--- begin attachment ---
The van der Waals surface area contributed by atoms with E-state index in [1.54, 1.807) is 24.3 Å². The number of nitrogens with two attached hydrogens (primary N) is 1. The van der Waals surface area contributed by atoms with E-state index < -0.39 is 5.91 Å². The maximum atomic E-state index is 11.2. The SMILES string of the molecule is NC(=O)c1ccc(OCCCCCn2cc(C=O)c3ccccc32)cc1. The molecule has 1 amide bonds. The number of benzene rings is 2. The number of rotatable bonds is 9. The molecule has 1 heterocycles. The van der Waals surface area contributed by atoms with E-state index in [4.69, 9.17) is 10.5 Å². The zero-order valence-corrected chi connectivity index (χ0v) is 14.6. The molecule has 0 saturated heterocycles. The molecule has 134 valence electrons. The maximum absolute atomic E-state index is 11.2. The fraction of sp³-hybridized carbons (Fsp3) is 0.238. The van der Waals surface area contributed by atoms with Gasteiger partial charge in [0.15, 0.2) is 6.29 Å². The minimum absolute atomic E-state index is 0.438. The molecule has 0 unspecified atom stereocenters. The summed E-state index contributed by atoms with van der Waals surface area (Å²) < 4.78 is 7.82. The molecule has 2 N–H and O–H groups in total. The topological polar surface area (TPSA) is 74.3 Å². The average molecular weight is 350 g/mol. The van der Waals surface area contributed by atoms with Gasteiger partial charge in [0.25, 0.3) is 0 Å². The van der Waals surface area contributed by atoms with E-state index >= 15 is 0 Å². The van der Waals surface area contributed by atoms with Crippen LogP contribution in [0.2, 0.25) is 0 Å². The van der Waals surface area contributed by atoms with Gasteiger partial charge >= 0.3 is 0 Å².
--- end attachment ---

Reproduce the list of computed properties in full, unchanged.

The van der Waals surface area contributed by atoms with E-state index in [1.54, 1.807) is 24.3 Å². The number of nitrogens with two attached hydrogens (primary N) is 1. The van der Waals surface area contributed by atoms with E-state index < -0.39 is 5.91 Å². The maximum atomic E-state index is 11.2. The SMILES string of the molecule is NC(=O)c1ccc(OCCCCCn2cc(C=O)c3ccccc32)cc1. The molecule has 1 amide bonds. The number of benzene rings is 2. The number of rotatable bonds is 9. The molecule has 1 heterocycles. The van der Waals surface area contributed by atoms with E-state index in [4.69, 9.17) is 10.5 Å². The zero-order valence-corrected chi connectivity index (χ0v) is 14.6. The molecule has 0 saturated heterocycles. The molecule has 134 valence electrons. The maximum absolute atomic E-state index is 11.2. The fraction of sp³-hybridized carbons (Fsp3) is 0.238. The van der Waals surface area contributed by atoms with Gasteiger partial charge in [0.15, 0.2) is 6.29 Å². The minimum absolute atomic E-state index is 0.438. The molecule has 0 unspecified atom stereocenters. The summed E-state index contributed by atoms with van der Waals surface area (Å²) < 4.78 is 7.82. The molecule has 2 N–H and O–H groups in total. The topological polar surface area (TPSA) is 74.3 Å². The average molecular weight is 350 g/mol. The van der Waals surface area contributed by atoms with Gasteiger partial charge in [0.25, 0.3) is 0 Å². The van der Waals surface area contributed by atoms with E-state index >= 15 is 0 Å². The van der Waals surface area contributed by atoms with Crippen LogP contribution in [0.2, 0.25) is 0 Å². The van der Waals surface area contributed by atoms with Gasteiger partial charge >= 0.3 is 0 Å².